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This handout photo posted on Sept. 23, 2020, on the Instagram account of @navalny shows Russian opposition leader Alexey Navalny sitting on a bench, in Berlin.

HANDOUT/AFP/Getty Images

Russian opposition leader Alexey Navalny has been released from a Berlin hospital after more than a month’s treatment for poisoning, with doctors now believing that a “complete recovery” from the nerve agent is possible, the facility said Wednesday.

Navalny spent 32 days in treatment in Berlin’s Charite hospital, 24 of which were in intensive care, before doctors deemed his “condition had improved sufficiently for him to be discharged from acute inpatient care.”

As he was released Tuesday, the 44-year-old displayed his characteristic sarcastic sense of humour. In an Instagram post, he took swipe at Vladimir Putin, scoffing at reported comments by the Russian president suggesting he might have intentionally poisoned himself.

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Navalny, Putin’s most visible opponent, was flown to Germany two days after falling ill on Aug. 20 on a domestic flight in Russia.

German chemical weapons experts have determined he was poisoned with the Soviet-era nerve agent Novichok – findings corroborated by labs in France and Sweden.

The hospital said that based on Navalny’s progress, treating physicians believe that a “complete recovery is possible,” but added that it “remains too early to gauge the potential long-term effects of his severe poisoning.”

During his convalescence, Navalny has in recent days been posting regular photos from the hospital on Instagram, first showing him sitting up in his bed surrounded by his family, then up and about in the building.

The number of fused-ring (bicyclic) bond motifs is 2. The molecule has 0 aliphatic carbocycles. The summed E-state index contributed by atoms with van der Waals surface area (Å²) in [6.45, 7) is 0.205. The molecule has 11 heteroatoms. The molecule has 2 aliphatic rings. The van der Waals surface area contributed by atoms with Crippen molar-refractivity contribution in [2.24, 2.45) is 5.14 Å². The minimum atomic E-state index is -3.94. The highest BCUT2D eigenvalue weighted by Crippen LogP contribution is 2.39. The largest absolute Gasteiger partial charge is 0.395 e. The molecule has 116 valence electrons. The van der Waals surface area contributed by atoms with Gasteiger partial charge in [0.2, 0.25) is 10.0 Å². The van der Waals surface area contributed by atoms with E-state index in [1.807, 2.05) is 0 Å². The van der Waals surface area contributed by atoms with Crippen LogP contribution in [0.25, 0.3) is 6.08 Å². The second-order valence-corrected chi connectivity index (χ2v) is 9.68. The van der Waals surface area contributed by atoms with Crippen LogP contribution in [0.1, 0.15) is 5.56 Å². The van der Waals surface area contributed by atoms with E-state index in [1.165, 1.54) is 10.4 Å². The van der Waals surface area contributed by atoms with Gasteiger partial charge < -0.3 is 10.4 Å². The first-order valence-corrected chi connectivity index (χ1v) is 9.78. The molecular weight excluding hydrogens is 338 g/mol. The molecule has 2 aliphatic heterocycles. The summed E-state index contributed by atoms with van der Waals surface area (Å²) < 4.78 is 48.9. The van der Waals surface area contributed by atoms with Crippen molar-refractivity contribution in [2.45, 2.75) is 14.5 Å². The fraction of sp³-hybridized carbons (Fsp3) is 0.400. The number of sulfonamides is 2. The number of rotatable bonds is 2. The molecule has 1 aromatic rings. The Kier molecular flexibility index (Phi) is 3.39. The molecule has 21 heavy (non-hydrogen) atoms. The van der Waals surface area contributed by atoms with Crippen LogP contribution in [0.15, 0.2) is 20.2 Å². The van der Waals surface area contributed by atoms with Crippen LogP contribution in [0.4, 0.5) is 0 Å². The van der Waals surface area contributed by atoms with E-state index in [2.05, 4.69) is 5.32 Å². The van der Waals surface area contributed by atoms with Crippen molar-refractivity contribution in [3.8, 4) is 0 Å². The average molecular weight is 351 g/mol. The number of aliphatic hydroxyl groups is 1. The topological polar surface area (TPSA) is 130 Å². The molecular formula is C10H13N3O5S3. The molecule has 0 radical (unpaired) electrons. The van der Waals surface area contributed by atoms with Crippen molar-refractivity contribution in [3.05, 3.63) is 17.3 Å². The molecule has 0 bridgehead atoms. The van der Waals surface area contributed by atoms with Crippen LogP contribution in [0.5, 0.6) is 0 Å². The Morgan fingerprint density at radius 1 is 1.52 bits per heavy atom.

In his post Tuesday night accompanied by a close-up photo, he laughed off reports that Putin suggested to French President Emmanuel Macron in a call that he might have “swallowed the poison himself.”

“Good theory, I believe it deserves the most careful attention,” Navalny wrote in Russian.

“Cooked Novichok in the kitchen. Took a sip from a flask on the plane. Fell into a coma.”

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He wryly wrote then the “ultimate aim of my cunning plan” must have been to die in Siberia, where the cause of death would be “lived long enough.”

“But Putin outmanoeuvred me. You can’t fool him,” Navalny wrote. “As a result, I lay in coma for 18 days like a fool, but didn’t get my way. The provocation failed!”

The nerve agent used in the attack was the same class of Soviet-era agent that Britain said was used on former Russian spy Sergei Skripal and his daughter in Salisbury, England, in 2018, and Chancellor Angela Merkel and other world leaders have called for Russia to fully investigate.

Navalny was kept in an induced coma for more than two weeks as he was treated with an antidote. Members of his team accused the Kremlin of involvement in the poisoning, charges that Russian officials have vehemently denied.

Russia has bristled at the demands for an investigation, saying it needs Germany to share medical data or compare notes with the Russian doctors who said they found no trace of poison in his system while he was at a hospital in the Siberian city of Omsk.

Germany has noted that Navalny was in Russian treatment for 48 hours, and that Russia has its own data.

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Germany has also enlisted the Hague-based Organization for the Prohibition of Chemical Weapons for technical assistance in the case.

Last week, the international agency said its experts had " independently collected biomedical samples from Mr Navalny for analysis by OPCW designated laboratories"

Results have not yet been announced.

The Charite statement was released in consultation with Navalny and his wife, and the hospital would not comment further on whether he would continue to receive outpatient care there.

Navalny’s team has said he eventually plans to return to Russia, but had no immediate statement after his release from the hospital.

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